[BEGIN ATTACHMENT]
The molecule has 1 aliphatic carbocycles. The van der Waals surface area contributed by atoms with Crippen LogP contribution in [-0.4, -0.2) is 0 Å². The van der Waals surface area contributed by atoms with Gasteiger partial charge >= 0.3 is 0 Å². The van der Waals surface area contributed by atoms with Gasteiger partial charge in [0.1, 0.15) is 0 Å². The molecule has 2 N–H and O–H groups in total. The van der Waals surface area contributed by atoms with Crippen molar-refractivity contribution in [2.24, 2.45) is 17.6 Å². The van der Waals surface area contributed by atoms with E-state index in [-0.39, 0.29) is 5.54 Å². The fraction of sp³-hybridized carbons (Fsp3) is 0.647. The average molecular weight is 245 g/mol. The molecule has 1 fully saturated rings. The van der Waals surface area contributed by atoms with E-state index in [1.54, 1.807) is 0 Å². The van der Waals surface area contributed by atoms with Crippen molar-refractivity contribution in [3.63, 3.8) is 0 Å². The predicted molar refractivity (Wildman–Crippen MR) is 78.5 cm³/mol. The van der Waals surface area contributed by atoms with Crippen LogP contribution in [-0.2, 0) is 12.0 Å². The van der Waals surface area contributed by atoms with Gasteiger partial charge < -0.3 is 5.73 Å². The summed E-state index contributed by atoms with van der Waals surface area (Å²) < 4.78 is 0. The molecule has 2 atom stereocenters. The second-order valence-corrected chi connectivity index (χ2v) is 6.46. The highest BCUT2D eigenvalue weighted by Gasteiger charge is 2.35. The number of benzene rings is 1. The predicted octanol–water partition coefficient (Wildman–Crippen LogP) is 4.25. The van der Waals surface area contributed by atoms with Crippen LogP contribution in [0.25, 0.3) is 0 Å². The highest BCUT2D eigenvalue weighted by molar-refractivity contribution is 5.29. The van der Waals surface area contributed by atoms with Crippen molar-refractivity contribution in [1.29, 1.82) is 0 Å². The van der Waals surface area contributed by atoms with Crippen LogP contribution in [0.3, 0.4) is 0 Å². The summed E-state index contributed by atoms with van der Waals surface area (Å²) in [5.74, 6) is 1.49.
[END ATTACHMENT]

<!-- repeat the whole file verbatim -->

The molecule has 1 aliphatic carbocycles. The van der Waals surface area contributed by atoms with Crippen LogP contribution in [-0.4, -0.2) is 0 Å². The van der Waals surface area contributed by atoms with Gasteiger partial charge >= 0.3 is 0 Å². The van der Waals surface area contributed by atoms with Gasteiger partial charge in [0.1, 0.15) is 0 Å². The molecule has 2 N–H and O–H groups in total. The van der Waals surface area contributed by atoms with Crippen molar-refractivity contribution in [2.24, 2.45) is 17.6 Å². The van der Waals surface area contributed by atoms with E-state index in [-0.39, 0.29) is 5.54 Å². The fraction of sp³-hybridized carbons (Fsp3) is 0.647. The average molecular weight is 245 g/mol. The molecule has 1 fully saturated rings. The van der Waals surface area contributed by atoms with E-state index in [1.54, 1.807) is 0 Å². The van der Waals surface area contributed by atoms with Crippen molar-refractivity contribution in [3.63, 3.8) is 0 Å². The predicted molar refractivity (Wildman–Crippen MR) is 78.5 cm³/mol. The van der Waals surface area contributed by atoms with Crippen LogP contribution in [-0.2, 0) is 12.0 Å². The van der Waals surface area contributed by atoms with Gasteiger partial charge < -0.3 is 5.73 Å². The summed E-state index contributed by atoms with van der Waals surface area (Å²) < 4.78 is 0. The molecule has 2 atom stereocenters. The second-order valence-corrected chi connectivity index (χ2v) is 6.46. The highest BCUT2D eigenvalue weighted by Gasteiger charge is 2.35. The number of benzene rings is 1. The predicted octanol–water partition coefficient (Wildman–Crippen LogP) is 4.25. The van der Waals surface area contributed by atoms with Crippen LogP contribution in [0.25, 0.3) is 0 Å². The highest BCUT2D eigenvalue weighted by molar-refractivity contribution is 5.29. The van der Waals surface area contributed by atoms with Crippen molar-refractivity contribution in [1.29, 1.82) is 0 Å². The van der Waals surface area contributed by atoms with Crippen LogP contribution in [0.3, 0.4) is 0 Å². The summed E-state index contributed by atoms with van der Waals surface area (Å²) in [5.74, 6) is 1.49.